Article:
The new geopolitics of Turkey and the West
Putin’s next act
Ireland in Europe and the world: A conversation with Irish Taoiseach Leo Varadkar
The greatest threat from the U.S. perspective is direct military conflict between Turkish and American forces...Erdogan seems determined to force the Americans to fulfill past promises that YPG forces would return east of the Euphrates. The challenge for the US is whether that promise can be kept while also maintaining order on the ground.
It is too soon to tell whether Pompeo would take a different approach toward Turkey...Though I wouldn’t expect the direction of U.S. policy to change significantly...The working groups put in place after Tillerson’s Ankara meetings were something that multiple other secretaries of state had used in the past to address tough policy issues, and there [is] no reason why this particular group could not continue under the new leadership...[Moreover], U.S. policy on the issues of Brunson and Gülen will not change.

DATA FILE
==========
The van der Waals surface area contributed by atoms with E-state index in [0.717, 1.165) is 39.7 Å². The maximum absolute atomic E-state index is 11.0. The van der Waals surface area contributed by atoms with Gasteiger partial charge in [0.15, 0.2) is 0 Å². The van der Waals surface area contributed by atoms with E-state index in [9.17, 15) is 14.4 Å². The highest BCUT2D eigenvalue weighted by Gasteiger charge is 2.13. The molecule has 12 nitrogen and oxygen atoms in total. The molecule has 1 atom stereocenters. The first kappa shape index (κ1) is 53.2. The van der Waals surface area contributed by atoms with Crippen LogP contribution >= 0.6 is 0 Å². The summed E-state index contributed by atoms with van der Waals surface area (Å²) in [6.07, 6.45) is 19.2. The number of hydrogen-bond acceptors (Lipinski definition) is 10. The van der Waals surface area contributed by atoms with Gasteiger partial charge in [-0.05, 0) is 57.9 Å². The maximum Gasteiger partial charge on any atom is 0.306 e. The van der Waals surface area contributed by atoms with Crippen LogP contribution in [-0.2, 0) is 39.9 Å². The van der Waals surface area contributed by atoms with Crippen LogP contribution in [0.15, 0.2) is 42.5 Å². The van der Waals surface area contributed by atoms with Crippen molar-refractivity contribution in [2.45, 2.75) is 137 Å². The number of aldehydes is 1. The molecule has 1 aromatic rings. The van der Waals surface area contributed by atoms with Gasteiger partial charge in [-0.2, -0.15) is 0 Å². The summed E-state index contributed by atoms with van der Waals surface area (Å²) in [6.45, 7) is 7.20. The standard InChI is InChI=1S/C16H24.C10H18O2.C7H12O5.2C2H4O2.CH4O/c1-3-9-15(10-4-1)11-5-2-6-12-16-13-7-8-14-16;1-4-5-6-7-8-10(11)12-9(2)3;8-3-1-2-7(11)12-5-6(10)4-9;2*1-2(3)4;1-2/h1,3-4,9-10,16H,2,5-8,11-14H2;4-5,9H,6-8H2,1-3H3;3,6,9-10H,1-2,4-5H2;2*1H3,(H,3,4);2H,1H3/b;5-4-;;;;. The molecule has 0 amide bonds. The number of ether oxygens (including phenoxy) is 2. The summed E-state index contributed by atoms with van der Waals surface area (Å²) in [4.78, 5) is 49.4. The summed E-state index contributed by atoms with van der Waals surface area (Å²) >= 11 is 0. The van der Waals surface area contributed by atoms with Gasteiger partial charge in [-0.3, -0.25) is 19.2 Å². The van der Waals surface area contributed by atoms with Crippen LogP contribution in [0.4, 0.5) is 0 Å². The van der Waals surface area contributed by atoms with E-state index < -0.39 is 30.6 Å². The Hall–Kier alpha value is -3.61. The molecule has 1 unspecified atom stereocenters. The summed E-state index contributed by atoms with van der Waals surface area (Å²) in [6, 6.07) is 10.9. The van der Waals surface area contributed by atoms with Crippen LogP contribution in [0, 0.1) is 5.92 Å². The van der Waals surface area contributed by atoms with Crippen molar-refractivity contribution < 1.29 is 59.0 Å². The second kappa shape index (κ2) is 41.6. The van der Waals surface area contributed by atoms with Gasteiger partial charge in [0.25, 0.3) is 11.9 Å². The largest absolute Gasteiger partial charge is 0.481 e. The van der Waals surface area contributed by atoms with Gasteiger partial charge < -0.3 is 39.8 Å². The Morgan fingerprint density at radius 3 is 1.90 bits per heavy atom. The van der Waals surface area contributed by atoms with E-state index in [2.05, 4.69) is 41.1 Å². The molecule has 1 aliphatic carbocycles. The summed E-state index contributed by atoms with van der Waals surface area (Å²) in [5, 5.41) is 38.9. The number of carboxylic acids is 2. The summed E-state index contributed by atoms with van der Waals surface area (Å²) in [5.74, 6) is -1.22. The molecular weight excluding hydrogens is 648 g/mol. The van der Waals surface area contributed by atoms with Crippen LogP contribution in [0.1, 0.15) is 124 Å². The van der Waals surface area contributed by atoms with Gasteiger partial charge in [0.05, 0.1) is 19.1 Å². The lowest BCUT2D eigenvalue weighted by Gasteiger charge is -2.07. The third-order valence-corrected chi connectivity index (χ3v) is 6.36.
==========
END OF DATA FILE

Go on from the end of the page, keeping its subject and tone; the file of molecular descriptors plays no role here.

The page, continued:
Putin is constrained resource-wise between the Ukraine and Syrian conflicts, and there is not much of an appetite among the Russian public for a more aggressive military engagement...Russians don’t want to see their young soldiers come back home in body bags.
After the end of his term, Putin could continue to rule from the shadows if Russia does not go the way of China, which just erased term limits for President Xi Jinping...It’s about installing Putin in the Russian history and his version of what Russia is as the founder of modern Russia, because that’s what he is now. And I think that’s the legacy that he’s most concerned with.